It is time to end your research report. You do not want to leave your reader hanging or suffering from whiplash by writing the words “THE END” or just stopping when you run out of facts to share. The bad news: endings are hard–at least they are for me. The good news: I’ve learned some tricks along the way to help you out!
- Circle back to the beginning: Reread your hook and your thesis statement. Now that you have put the rest of your research into words, where else might your lead point? Don’t copy it exactly, but echoes from the beginning are a very effective way to end.
- Give your opinion: You have read at least one book by this author and learned everything you could about the life behind the writer. You are now an expert on this writer. Why would you recommend this writer to your classmates?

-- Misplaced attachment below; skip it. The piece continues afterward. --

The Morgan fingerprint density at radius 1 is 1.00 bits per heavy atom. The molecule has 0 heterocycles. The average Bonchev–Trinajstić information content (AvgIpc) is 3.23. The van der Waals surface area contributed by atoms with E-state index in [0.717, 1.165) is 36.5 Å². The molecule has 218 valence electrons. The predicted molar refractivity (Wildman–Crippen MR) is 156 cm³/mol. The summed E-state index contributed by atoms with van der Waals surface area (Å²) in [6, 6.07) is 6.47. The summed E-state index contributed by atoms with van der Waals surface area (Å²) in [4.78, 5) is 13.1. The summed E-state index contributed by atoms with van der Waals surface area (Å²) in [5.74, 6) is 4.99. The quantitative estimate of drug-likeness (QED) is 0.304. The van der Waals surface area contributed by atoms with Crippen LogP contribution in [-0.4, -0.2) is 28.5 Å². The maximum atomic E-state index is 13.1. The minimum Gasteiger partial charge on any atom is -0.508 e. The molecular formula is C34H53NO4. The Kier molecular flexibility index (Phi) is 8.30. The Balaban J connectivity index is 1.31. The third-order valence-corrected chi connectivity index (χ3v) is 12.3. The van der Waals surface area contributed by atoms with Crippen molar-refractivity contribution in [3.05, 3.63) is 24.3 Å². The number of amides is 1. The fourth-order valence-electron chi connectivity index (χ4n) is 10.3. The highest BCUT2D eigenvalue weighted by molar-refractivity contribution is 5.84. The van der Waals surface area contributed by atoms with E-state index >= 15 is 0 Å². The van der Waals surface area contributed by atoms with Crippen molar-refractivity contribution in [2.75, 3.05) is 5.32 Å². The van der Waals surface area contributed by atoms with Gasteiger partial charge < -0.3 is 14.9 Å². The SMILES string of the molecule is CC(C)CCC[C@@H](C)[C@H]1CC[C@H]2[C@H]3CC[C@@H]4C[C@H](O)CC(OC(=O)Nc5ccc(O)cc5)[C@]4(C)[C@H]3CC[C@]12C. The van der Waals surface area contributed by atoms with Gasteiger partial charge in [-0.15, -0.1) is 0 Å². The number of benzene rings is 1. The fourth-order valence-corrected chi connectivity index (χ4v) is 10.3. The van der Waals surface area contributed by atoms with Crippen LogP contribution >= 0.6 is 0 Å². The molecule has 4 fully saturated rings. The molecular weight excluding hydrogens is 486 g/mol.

- Capture the main idea: Point out the highlights of your research. Restate – in a different way — the most important things to understand about your author.
- Leave your reader with something to think about: Craft a strong statement that captures the essense of your author. Leave your reader with a question to ponder. Include a powerful quote from your writer about writing or reading or their books.
Try one of these suggestions to wrap it all up. Once you have finished the lead, body, and conclusion, get ready to print. Before you print, make sure
- Your paper is double spaced.
- You have included a heading (McGriff Period#, Your Name)
- You have crafted a title. Review the notes on Good Titles in your Writing Handbook.